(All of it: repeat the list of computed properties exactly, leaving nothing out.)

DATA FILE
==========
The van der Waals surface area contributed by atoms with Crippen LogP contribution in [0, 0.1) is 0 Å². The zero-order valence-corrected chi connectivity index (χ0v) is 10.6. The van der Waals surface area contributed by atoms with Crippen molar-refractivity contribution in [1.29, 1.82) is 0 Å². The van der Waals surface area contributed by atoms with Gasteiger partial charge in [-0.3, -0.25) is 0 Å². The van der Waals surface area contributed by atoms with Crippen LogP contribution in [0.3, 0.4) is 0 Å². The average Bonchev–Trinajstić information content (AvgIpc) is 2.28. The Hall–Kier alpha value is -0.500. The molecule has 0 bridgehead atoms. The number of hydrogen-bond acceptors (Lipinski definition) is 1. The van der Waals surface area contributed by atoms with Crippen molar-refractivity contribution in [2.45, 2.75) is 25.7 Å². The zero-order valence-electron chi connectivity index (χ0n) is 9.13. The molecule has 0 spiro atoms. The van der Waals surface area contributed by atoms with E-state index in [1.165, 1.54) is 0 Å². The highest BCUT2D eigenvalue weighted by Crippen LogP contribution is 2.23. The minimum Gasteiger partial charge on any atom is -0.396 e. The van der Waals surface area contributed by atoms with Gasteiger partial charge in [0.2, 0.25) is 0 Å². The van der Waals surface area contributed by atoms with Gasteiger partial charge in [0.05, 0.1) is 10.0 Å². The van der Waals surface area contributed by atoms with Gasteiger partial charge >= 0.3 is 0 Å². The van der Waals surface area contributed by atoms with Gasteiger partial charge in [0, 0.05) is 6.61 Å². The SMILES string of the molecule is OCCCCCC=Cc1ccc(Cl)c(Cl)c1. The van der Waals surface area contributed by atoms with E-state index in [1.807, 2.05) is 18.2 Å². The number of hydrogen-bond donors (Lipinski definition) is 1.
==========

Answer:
The van der Waals surface area contributed by atoms with Crippen LogP contribution in [0, 0.1) is 0 Å². The zero-order valence-corrected chi connectivity index (χ0v) is 10.6. The van der Waals surface area contributed by atoms with Crippen molar-refractivity contribution in [1.29, 1.82) is 0 Å². The van der Waals surface area contributed by atoms with Gasteiger partial charge in [-0.3, -0.25) is 0 Å². The van der Waals surface area contributed by atoms with Crippen LogP contribution in [0.3, 0.4) is 0 Å². The average Bonchev–Trinajstić information content (AvgIpc) is 2.28. The Hall–Kier alpha value is -0.500. The molecule has 0 bridgehead atoms. The number of hydrogen-bond acceptors (Lipinski definition) is 1. The van der Waals surface area contributed by atoms with Crippen molar-refractivity contribution in [2.45, 2.75) is 25.7 Å². The zero-order valence-electron chi connectivity index (χ0n) is 9.13. The molecule has 0 spiro atoms. The van der Waals surface area contributed by atoms with E-state index in [1.165, 1.54) is 0 Å². The highest BCUT2D eigenvalue weighted by Crippen LogP contribution is 2.23. The minimum Gasteiger partial charge on any atom is -0.396 e. The van der Waals surface area contributed by atoms with Gasteiger partial charge in [0.2, 0.25) is 0 Å². The van der Waals surface area contributed by atoms with Gasteiger partial charge in [0.05, 0.1) is 10.0 Å². The van der Waals surface area contributed by atoms with Gasteiger partial charge >= 0.3 is 0 Å². The van der Waals surface area contributed by atoms with Gasteiger partial charge in [0, 0.05) is 6.61 Å². The SMILES string of the molecule is OCCCCCC=Cc1ccc(Cl)c(Cl)c1. The van der Waals surface area contributed by atoms with E-state index in [1.807, 2.05) is 18.2 Å². The number of hydrogen-bond donors (Lipinski definition) is 1.